Santa Barbara, CA, June 17, 1991. Tenon Intersystems' newly released software product, MachTen, transforms Macintosh personal computers into a family of workstations with outstanding cost and performance characteristics. MachTen brings the power of Unix to low cost Macintosh hardware, resulting in as much as an order of magnitude cost reduction in client and server computing.
MachTen is a Berkeley 4.3BSD Unix, built on a Carnegie Mellon Mach foundation - not a Unix "work-alike" or derivative, but licensed AT&T software. MachTen extends the existing Macintosh software, rather than replacing it. With MachTen, there is no need to partition your disk, add new device drivers, or disturb any existing Macintosh operations. MachTen allows you to continue to run off-the-shelf Macintosh programs while simultaneously running Unix programs. In addition, MachTen enhances MacOS with true Unix multitasking, full internet communications, and a distributed file system via NFS.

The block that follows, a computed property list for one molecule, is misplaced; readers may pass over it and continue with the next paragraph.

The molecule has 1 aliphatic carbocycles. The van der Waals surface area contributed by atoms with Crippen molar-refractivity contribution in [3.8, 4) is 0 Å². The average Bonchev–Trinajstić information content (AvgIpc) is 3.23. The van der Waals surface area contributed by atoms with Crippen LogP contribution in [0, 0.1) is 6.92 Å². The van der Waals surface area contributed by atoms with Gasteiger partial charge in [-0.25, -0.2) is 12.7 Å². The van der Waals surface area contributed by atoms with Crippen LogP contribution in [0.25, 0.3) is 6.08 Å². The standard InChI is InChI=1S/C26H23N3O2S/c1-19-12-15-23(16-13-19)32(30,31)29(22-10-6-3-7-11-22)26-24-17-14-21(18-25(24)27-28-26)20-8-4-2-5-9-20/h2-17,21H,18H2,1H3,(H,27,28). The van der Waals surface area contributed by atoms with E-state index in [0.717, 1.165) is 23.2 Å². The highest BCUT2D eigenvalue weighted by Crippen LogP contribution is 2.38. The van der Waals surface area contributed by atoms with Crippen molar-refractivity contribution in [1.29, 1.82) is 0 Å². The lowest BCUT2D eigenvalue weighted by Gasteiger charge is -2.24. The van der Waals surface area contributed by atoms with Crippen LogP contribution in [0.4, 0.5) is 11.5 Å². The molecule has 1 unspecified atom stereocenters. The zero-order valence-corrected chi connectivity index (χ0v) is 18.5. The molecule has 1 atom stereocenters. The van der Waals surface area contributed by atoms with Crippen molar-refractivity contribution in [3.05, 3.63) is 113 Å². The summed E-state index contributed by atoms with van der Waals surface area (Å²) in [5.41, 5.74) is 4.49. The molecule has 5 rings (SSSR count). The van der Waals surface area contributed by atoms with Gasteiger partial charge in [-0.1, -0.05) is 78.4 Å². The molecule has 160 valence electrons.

MachTen is not only a complete Unix execution environment, but also a complete Unix development environment. Developers have already used MachTen to build application-specific devices. Multiaccess Computing Corporation has used MachTen as an embedded system to transform a Macintosh (without keyboard or monitor) into an SMDS (Switched Multimegabit Data Service) Router. The SMDS RouteMAN(tm), developed by Multiaccess Computing Corporation, extends the client/server architecture across a wide-area network.
Planned enhancements for MachTen include server and client X-window support, available fourth quarter '91, and System 7 compatibility, available first quarter '92.
Tenon Intersystems, founded in 1989, is dedicated to integrating
client and server workstation system software with "point-and-click" personal
computer software and affordable personal computer hardware. With Tenon's distributed
system software, PCs will point-and-click directly onto the rest of the computer